I can’t tell you how many times I’ve had sex with a man and it didn’t radically cure me of my depression or leave me stress-free. I can’t tell you how many times I’ve had mind-blowing sex and, even then, it didn’t make me a better person. Happier for the moment, but it never healed my insecurities, conquered my fears or vanquished my regrets. I was able to do that for myself through counseling and advice from my mom, a professional therapist, and my inner circle of trusted friends. I can, however, tell you how many times a man has said to me, “You clearly need some dick” or “Let me just fu*k you and you’ll be okay” as a response to me “acting-out.” Twice. I remember not because of the low frequency in which it has happened. I remember because being told that cuts in a place that dehumanizes. I remember because this kind of Black macho violated me in a way that made me feel naked, dirty, vulnerable, afraid, and small. I remember because “acting out” was just me telling a guy, a famous, married comedian actually, who was trying to kick it to my friend, that he was being rude to me and my friend.
The other time I was acting out was when I worked for a record label and was inexplicably fired. I went to the office and demanded to know why I had been terminated and a “colleague” and friend of my boss responded with the aforementioned let’s just do the nasty remark as a way of quelling what he saw in my demand and behavior as irrationality. What I clearly needed was understanding and some respect. Instead of acknowledging my feelings, these men responded with sexual harassment as a way of diminishing my relevance and my agency. As a matter of fact I know that writing you this open letter that I am opening myself to all kinds of attacks. How many of your fans will tell me I need to shut-up and get laid? Do they know that Black women are among the most undertreated groups for depression in the nation? I have suffered from bouts of depression several times in my life and can tell you therapy saved my life, not an orgasm or, god forbid, being in the custody of law enforcement.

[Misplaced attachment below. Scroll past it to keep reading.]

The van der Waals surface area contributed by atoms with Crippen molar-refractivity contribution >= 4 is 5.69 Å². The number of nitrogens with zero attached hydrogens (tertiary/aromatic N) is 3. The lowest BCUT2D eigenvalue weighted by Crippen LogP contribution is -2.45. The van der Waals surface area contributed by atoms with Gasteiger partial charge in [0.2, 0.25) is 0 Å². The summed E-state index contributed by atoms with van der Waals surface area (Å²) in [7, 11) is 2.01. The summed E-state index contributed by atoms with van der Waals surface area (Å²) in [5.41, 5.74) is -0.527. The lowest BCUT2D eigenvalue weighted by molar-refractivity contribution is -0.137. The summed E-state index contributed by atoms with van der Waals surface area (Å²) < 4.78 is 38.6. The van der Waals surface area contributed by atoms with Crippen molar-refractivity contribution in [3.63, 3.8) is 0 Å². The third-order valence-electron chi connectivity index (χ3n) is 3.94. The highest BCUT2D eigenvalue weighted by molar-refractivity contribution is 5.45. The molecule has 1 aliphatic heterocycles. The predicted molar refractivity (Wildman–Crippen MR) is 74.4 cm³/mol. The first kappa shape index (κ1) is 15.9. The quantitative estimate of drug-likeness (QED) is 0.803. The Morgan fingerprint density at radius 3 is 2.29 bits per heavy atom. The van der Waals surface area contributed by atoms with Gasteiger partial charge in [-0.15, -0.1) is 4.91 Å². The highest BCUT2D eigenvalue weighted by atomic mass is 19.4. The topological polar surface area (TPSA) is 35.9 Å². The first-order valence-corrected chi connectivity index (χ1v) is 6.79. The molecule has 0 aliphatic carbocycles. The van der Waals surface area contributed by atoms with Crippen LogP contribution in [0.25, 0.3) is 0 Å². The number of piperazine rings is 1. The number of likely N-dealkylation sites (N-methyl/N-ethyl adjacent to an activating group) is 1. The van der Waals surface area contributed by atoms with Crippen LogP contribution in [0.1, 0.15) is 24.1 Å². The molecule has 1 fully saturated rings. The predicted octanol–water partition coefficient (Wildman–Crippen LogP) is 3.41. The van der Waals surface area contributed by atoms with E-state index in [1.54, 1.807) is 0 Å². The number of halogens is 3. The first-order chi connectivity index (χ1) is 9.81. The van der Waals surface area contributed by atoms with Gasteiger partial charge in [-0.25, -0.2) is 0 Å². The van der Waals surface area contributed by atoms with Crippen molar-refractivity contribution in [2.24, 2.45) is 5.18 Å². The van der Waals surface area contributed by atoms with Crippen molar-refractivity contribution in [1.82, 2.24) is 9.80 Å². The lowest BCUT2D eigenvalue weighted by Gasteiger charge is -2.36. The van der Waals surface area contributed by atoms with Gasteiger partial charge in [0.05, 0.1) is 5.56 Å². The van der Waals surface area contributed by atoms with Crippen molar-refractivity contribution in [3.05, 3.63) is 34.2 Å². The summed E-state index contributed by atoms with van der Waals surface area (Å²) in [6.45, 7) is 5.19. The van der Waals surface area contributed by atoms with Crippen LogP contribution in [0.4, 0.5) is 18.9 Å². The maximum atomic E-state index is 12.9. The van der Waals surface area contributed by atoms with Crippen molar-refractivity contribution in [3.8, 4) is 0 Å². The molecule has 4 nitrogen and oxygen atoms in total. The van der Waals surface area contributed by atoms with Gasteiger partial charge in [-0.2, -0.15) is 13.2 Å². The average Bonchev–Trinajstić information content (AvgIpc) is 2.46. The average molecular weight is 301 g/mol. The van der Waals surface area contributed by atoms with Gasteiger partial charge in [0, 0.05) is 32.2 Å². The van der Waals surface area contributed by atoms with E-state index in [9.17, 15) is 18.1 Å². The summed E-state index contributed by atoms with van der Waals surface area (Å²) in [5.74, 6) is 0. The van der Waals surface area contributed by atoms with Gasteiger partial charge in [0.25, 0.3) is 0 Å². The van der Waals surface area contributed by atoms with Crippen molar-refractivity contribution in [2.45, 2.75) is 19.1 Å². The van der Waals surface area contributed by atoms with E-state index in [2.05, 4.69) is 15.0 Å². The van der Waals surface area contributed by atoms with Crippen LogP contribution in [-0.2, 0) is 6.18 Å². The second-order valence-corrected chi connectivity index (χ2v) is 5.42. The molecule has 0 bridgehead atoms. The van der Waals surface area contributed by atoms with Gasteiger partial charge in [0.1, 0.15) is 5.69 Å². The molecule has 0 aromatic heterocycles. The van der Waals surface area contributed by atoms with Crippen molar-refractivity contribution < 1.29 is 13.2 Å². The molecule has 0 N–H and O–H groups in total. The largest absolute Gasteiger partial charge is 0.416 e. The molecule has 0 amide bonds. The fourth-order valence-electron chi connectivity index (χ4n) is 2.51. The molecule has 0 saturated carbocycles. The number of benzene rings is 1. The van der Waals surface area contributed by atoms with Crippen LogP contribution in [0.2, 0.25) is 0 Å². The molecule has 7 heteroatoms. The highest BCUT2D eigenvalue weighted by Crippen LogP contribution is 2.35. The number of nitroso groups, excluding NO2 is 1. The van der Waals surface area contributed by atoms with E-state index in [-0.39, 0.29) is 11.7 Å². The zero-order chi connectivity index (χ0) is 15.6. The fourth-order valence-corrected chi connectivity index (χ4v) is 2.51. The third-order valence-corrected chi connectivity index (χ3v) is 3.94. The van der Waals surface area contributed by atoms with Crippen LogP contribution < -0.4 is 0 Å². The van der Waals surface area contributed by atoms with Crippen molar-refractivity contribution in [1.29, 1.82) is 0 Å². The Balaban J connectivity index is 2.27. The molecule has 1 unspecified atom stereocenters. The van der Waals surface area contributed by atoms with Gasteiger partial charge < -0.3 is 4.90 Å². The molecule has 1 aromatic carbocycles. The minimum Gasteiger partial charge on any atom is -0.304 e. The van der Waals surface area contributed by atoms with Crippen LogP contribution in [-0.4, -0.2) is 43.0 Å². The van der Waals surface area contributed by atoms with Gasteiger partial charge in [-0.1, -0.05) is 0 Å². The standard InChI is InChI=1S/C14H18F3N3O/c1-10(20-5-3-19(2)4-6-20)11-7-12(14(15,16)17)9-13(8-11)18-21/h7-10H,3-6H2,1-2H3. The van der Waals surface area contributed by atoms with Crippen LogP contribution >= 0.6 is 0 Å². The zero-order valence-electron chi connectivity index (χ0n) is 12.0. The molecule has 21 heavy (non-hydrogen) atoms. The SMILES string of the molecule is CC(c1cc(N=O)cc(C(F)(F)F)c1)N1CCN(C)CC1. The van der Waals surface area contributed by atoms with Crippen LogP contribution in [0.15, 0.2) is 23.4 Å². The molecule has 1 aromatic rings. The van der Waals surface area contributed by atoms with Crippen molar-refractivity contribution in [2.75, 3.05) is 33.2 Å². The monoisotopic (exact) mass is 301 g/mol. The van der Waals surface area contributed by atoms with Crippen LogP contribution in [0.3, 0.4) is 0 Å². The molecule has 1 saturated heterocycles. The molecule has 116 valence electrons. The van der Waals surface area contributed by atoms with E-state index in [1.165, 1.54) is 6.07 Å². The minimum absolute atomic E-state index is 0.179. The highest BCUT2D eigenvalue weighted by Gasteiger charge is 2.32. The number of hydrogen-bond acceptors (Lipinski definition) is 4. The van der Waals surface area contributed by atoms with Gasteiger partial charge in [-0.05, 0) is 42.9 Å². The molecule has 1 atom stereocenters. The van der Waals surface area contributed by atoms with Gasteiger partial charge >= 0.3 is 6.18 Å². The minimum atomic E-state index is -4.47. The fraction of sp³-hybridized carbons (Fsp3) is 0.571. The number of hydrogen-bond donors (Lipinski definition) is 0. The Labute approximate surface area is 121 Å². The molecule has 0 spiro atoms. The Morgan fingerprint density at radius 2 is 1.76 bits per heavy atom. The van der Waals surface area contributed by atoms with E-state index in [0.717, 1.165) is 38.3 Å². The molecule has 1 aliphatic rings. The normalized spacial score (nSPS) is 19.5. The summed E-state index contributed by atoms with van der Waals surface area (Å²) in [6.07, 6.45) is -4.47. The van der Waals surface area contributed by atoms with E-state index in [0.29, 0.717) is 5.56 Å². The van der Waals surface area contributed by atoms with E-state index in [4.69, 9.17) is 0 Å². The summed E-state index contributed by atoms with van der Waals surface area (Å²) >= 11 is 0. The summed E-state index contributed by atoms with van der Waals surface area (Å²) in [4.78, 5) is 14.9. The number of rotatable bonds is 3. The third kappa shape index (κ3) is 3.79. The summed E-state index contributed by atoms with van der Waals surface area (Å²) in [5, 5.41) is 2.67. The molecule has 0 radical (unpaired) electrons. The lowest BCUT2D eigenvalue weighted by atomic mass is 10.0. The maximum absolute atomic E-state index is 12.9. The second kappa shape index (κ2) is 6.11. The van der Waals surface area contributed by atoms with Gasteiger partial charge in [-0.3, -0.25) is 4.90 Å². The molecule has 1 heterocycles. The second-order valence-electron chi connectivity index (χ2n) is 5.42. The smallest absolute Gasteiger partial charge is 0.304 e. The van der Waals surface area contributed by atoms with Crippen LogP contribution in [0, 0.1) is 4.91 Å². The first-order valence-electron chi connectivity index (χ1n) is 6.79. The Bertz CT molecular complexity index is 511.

Not too long ago, Mr. Brown, you were in a similar place as Ms. Ayeb when the media aimed to make you feel ashamed and small, so I’m sure you can understand when I say to you that your remarks on TMZ were damaging, ignorant and unnecessarily part of this unhealthy cycle of mocking the mentally ill. Not only do I hope you apologize for that comment, but also what I, and many women (and men), would really love to see is for you to extend a helping hand and make sure Ms. Ayeb gets counseling and medication, if necessary. Black women, experience higher rates of depression than white women and Black men, but receive lower rates of treatment– specifically adequate treatment– so we remain one of the most undertreated groups for depression in the United States. And yes, I know that you are praying for Ms. Ayeb, but how radically profound would it be to show us how far you’ve come in your own rehabilitation by securing the same kind of high quality medical health services for Ms. Ayeb. Showing us that you can make a change in someone’s life without using your penis could be impactful to not only Ms. Ayeb, but to your own growth and transformation. If that does not move you to action, please think about the countless number of young Black men and women who suffer alone and in silence because of the shame they feel without having their picture posted on the Instagram page of one of music’s biggest stars with the word “crazy” underneath. Or please consider Natasha McKenna, who, like you, was the parent of a young girl. Her last words before she died were reportedly, “You promised you wouldn’t hurt me!” In other words Mr. Brown, I am urging you to not inflict anymore pain upon Ms. Ayeb, to be bigger than your dick, and to think like the father of little brown girl and support Ms. Ayeb’s recovery. Your support could change the way in which we talk about mental health. Surely, you will be saving a life, maybe many lives.